Join the writers here http://mfrwbookhooks.blogspot.com For some great excerpts. Mine is Toth's Priest, an alternate Egypt adventure.
Amara faces trouble and she uses a phone number given to her by a friend who has vanished. When she is offered the chance to be sent to an ancient Egypt, she accepts even though she must perform a task and risk losing her life. But here, she faces the same fate. She arrives and there is much she must learn before she can rescue a young man held by the priests of Aken Re.
Namose was taken prisoner by Hebu, beloved of Aken Re, and forced to translate ancient scrolls giving Hebu some of the powers given to the priests of Toth by the Three of the Two Lands, Toth, Bast and Horu. After his rescue, further troubles arise. He and Amara must join their powers to save their land and friends from the evil Hebu.
“How can I help you?” a woman asked.
Amara drew a deep breath and said the words Seth had told her to say. “I need an escape. The answer lies in my stars.”
“You’ve reached the right place. Come and we’ll help you. This is our address.”
Amara repeated the street and number. “Which bus comes closest to you?” She listened carefully. “I’ll be there as soon as I can.”
With caution she crept down the metal ladder. Half-way down, one of the rusted rungs broke and a piece of metal clattered to the ground. She clung to the stairs until she felt sure no one had heard. She reached the ground and dashed to the street.
Seeing a bus approaching she raced to the stop, climbed aboard, paid and requested a transfer. She slumped on a seat and cautiously studied the other riders. Was anyone watching her? Were any of the riders connected to Ramos?
Her rapidly beating heart steadied. She left the bus, studied the map at the stop and waited for a second bus, one to take her near the destination. After a short ride, she stepped to the sidewalk. During the ride, the adrenalin rush had faded. Her posture slumped with exhaustion. When she reached the house, she walked up the steps and rang the bell twice.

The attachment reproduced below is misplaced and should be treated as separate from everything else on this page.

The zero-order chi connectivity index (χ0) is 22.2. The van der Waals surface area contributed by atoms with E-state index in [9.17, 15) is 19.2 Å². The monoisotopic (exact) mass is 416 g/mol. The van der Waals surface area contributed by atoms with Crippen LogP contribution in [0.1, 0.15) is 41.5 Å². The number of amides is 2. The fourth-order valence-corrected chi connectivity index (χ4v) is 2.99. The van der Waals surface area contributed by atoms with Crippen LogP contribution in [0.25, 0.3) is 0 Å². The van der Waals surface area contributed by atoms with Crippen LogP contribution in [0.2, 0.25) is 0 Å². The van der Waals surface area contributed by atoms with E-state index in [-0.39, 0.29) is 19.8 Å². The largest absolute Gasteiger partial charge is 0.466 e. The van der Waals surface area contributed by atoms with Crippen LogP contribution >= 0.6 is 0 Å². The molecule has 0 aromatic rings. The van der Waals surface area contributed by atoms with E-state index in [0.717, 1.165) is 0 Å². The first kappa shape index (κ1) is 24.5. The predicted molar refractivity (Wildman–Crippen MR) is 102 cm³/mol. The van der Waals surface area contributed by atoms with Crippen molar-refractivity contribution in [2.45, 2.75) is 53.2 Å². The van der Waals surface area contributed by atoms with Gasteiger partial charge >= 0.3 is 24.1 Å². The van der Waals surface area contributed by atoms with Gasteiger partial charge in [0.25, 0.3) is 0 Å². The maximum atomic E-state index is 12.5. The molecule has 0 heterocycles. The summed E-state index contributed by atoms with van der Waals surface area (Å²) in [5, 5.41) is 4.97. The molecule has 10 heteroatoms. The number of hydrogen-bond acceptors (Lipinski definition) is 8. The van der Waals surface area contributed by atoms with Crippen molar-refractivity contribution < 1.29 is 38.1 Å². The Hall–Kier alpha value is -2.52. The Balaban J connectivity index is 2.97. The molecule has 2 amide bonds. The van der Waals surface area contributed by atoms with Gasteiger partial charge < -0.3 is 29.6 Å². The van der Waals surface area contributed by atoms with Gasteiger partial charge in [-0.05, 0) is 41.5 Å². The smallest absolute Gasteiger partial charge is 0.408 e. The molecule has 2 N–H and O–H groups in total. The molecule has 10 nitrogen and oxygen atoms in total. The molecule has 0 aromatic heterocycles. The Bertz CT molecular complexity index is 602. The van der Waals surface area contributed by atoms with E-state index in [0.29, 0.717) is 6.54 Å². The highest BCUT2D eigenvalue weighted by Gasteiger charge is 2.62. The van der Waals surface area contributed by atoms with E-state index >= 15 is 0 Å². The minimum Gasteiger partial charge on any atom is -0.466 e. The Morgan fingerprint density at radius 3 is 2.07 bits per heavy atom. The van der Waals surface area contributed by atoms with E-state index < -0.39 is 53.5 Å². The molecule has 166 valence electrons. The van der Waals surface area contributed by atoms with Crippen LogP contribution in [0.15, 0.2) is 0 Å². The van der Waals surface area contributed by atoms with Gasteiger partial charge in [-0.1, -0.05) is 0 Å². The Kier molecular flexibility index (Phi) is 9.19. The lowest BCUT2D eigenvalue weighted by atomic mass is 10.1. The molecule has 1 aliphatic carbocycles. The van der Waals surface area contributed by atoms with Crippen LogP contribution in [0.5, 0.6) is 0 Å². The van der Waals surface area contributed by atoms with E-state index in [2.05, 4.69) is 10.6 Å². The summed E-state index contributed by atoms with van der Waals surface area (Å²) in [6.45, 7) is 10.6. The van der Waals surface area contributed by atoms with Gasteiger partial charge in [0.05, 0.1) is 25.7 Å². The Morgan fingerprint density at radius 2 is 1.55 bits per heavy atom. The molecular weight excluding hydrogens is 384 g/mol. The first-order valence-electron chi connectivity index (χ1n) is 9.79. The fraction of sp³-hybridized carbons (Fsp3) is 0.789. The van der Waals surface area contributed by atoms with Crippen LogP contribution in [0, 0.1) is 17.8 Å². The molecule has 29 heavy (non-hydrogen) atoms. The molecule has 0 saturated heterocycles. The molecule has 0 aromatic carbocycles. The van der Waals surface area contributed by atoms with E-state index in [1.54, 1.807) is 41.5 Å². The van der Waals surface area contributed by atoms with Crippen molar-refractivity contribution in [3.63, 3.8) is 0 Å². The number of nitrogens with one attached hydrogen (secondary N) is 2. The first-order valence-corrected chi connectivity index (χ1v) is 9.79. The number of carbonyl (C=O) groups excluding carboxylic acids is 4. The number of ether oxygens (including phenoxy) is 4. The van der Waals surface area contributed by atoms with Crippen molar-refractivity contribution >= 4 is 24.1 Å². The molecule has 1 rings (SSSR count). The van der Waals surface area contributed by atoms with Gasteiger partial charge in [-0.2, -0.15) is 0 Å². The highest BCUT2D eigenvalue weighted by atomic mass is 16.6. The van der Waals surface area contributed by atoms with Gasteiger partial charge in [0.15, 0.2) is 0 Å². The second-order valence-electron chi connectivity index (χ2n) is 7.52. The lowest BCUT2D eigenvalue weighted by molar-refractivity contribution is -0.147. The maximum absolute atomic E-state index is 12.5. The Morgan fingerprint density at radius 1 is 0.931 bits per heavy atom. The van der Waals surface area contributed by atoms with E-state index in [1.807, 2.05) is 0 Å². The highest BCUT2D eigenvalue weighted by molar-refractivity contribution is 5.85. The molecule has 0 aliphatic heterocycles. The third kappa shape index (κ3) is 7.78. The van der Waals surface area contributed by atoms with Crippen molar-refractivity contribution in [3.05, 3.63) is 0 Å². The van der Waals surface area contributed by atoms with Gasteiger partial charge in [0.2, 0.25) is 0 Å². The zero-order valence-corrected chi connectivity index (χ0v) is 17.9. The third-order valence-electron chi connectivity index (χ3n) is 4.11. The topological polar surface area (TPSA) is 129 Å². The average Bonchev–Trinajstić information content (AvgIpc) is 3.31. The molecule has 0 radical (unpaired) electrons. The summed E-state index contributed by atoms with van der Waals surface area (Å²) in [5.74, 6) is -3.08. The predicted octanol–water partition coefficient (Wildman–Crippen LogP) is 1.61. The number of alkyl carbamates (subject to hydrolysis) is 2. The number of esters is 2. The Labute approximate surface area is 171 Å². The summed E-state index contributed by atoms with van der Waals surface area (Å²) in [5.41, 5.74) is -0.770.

An elderly woman with iron gray hair and twinkling brown eyes opened the door. “How can I help you?”
Amara sucked in a breath. Fear warred with the desire for safety. “I need an escape. The answer is in my stars.”
“Come in.” The woman moved aside.
Amara slipped into the foyer. Tension oozed from her muscles. She braced herself with a hand pressed against the wall. She was safe. She had to believe it.
After regaining her balance she followed her elderly escort down the hall. Framed photographs caught her eye. She paused to study one showing a dog lying beside a pool of clear water with rows of gray pillars in the distance.
“So that’s the one to interest you,” the woman said. “Why?”
Amara shrugged. “I don’t know but the scene makes me feel safe.”
“Are your troubles desperate?”
She nodded. More than she cared to admit to a stranger.
“I see.” The woman beckoned. “Come and share a meal with my sister and me. Then we’ll talk.”
Amara’s stomach growled. “Thank you.”